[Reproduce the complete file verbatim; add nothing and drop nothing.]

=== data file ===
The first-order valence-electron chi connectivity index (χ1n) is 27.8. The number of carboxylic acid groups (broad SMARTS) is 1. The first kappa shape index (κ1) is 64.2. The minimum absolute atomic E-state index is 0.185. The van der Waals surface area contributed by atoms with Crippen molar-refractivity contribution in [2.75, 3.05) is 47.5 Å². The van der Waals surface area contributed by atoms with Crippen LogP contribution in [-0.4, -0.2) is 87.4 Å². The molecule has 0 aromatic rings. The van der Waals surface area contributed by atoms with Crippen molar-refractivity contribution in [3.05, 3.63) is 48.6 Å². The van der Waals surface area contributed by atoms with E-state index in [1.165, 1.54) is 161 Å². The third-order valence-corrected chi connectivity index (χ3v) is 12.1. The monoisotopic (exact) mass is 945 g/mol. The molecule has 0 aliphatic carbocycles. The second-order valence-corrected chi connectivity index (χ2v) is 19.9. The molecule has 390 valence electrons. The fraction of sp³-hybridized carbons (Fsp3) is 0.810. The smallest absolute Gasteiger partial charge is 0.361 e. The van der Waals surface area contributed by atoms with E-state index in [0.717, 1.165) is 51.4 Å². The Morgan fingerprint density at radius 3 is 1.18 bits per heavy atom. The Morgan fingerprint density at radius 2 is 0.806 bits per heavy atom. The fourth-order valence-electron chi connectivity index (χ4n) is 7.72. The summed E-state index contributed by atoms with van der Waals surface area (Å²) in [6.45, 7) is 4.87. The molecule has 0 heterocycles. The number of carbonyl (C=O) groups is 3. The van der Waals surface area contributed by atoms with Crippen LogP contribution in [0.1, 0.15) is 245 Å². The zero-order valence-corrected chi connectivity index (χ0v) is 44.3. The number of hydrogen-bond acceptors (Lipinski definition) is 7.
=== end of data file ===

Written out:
The first-order valence-electron chi connectivity index (χ1n) is 27.8. The number of carboxylic acid groups (broad SMARTS) is 1. The first kappa shape index (κ1) is 64.2. The minimum absolute atomic E-state index is 0.185. The van der Waals surface area contributed by atoms with Crippen molar-refractivity contribution in [2.75, 3.05) is 47.5 Å². The van der Waals surface area contributed by atoms with Crippen LogP contribution in [-0.4, -0.2) is 87.4 Å². The molecule has 0 aromatic rings. The van der Waals surface area contributed by atoms with Crippen molar-refractivity contribution in [3.05, 3.63) is 48.6 Å². The van der Waals surface area contributed by atoms with E-state index in [1.165, 1.54) is 161 Å². The third-order valence-corrected chi connectivity index (χ3v) is 12.1. The monoisotopic (exact) mass is 945 g/mol. The molecule has 0 aliphatic carbocycles. The second-order valence-corrected chi connectivity index (χ2v) is 19.9. The molecule has 390 valence electrons. The fraction of sp³-hybridized carbons (Fsp3) is 0.810. The smallest absolute Gasteiger partial charge is 0.361 e. The van der Waals surface area contributed by atoms with E-state index in [0.717, 1.165) is 51.4 Å². The Morgan fingerprint density at radius 3 is 1.18 bits per heavy atom. The Morgan fingerprint density at radius 2 is 0.806 bits per heavy atom. The fourth-order valence-electron chi connectivity index (χ4n) is 7.72. The summed E-state index contributed by atoms with van der Waals surface area (Å²) in [6.45, 7) is 4.87. The molecule has 0 heterocycles. The number of carbonyl (C=O) groups is 3. The van der Waals surface area contributed by atoms with Crippen LogP contribution in [0.1, 0.15) is 245 Å². The zero-order valence-corrected chi connectivity index (χ0v) is 44.3. The number of hydrogen-bond acceptors (Lipinski definition) is 7.